China: No Rumor Tolerance

China: No Rumor Tolerance

China has taken a strict stand against Internet users for posting what the government deems as irresponsible rumors. Defamatory messages are considered serious if they have a certain about of views or shares and the new rules prohibit blackmail, extortion, and argumentative or provoking language and actions. The Chinese government has been engaged in an anti-rumor campaign for much of 2013 and this seems like the first actionable step in the government creating a matrix to indict Internet users who are found to be spreading slanderous rumors.

It is nothing new that China censors the Internet by blocking access to websites with pornography, gambling and content critical of the Communist Party. This certainly presents impediments of freedom of speech and expression, but more concerning is the lack of definition in the law for what constitutes a rumor and thus the problems for enforcing such. The real concern based on the present judicial clarification is that the concept of rumor is not defined at all and thereby sets up any “message” published on the Internet be it true, partially true or false, will be prohibited merely on the nature of it’s “viralness.” Chinese media on the other has not been punished for wrongly reporting or “rumor mongering” as many would call it.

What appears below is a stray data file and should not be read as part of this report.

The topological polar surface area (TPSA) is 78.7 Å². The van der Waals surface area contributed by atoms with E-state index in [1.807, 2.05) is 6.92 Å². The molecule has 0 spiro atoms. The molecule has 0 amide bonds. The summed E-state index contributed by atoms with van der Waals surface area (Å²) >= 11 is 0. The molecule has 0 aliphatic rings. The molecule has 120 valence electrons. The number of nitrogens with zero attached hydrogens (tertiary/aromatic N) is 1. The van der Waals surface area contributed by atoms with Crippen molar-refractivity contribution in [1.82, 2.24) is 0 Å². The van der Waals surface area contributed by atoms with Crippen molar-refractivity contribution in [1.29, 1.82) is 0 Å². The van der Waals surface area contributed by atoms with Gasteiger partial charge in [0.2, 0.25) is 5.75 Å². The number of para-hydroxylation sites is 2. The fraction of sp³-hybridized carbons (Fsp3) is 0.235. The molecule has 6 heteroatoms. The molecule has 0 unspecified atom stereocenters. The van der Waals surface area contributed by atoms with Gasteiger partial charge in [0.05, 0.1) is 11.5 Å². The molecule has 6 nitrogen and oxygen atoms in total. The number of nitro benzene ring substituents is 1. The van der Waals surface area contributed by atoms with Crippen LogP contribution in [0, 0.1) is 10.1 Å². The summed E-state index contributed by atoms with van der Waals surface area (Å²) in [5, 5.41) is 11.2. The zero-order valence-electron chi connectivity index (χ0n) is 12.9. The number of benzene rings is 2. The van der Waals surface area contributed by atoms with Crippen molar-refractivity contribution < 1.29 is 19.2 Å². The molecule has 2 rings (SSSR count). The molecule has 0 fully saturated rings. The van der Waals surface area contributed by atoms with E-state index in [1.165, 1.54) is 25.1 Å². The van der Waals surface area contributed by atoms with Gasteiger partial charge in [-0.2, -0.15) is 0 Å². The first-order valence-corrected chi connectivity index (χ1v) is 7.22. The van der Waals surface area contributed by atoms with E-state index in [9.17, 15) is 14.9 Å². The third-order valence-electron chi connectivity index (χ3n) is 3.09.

Sources:

http://www.npr.org/blogs/thetwo-way/2013/09/10/221111680/beijing-to-crack-down-on-social-media-slanderous-rumors

http://www.voanews.com/content/china-publishes-new-online-rumor-guidelines/1746378.html

http://advocacy.globalvoicesonline.org/2013/09/11/whats-a-rumor-government-guidelines-face-scrutiny-in-china/

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